What exactly does it mean when someone talks about company culture? Is it something that just happens or is it something that HR professionals can somehow help to nurture and guide? Every company has their culture, and most people know it when they see it. Finding the one that’s the right fit for workers and teams seems to be a matter of taste, not at all unlike music.
In an article appearing on the HR Dive website, Jamie Notter consultant and co-founder of Human Workplaces insists that company culture has to move beyond being a buzzword and into the realm of the tangible so that it can be used as a tool for the business.
In order to help determine what an organization’s culture actually is, Notter created what he calls the Workplace Genome Model. For example, when a company uses the word, “innovation” it can mean different things. The concept of what innovation actually is, according to Notter, can be distilled into categories such as creativity, permission to remix and reassemble as well as taking greater risks to drive the performance of the innovation that the organization sees as vital.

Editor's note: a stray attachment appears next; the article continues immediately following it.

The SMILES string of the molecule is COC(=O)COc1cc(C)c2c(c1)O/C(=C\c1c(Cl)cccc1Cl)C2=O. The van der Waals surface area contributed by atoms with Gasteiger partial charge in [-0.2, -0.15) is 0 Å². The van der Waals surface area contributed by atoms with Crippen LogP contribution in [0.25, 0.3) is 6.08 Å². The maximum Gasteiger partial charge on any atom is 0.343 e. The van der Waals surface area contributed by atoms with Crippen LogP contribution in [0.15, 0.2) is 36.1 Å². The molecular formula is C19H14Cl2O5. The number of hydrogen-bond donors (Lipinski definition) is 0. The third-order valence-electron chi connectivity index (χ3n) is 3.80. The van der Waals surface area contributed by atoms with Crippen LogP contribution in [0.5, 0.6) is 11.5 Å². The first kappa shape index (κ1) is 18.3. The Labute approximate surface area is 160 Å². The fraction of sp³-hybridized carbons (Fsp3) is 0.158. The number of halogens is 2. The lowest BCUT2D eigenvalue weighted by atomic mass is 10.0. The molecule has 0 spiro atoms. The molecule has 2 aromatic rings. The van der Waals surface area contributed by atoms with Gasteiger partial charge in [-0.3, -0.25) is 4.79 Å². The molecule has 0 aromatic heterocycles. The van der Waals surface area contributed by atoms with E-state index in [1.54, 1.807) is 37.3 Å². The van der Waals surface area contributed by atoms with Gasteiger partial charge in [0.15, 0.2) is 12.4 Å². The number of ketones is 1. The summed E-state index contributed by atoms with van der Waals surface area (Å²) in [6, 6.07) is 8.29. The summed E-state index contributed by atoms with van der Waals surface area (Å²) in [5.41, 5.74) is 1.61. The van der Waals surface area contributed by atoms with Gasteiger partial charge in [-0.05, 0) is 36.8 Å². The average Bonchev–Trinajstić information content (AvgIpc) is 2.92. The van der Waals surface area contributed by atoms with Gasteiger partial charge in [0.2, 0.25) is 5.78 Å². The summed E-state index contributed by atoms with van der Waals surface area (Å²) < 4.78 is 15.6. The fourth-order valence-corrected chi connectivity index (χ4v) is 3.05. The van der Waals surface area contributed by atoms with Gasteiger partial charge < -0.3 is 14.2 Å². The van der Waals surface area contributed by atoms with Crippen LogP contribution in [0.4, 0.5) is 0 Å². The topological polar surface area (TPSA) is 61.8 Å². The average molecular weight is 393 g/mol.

Companies can adopt a sports playbook model. Consider the types of rituals and events that bring the people within the organization together. A monthly potluck where everyone brings a covered dish, softball, bowling or other types of after work activities can either be fun, or annoying, depending on the temperament of individual team members.
Certain aspects of company culture can be a real boon for everyone involved, while others can present their own set of challenges. Discovering the challenges that exist and inviting teams to post their ideas and bounce them off of colleagues can go a long way to help drive and create a company culture that workers value and invest in.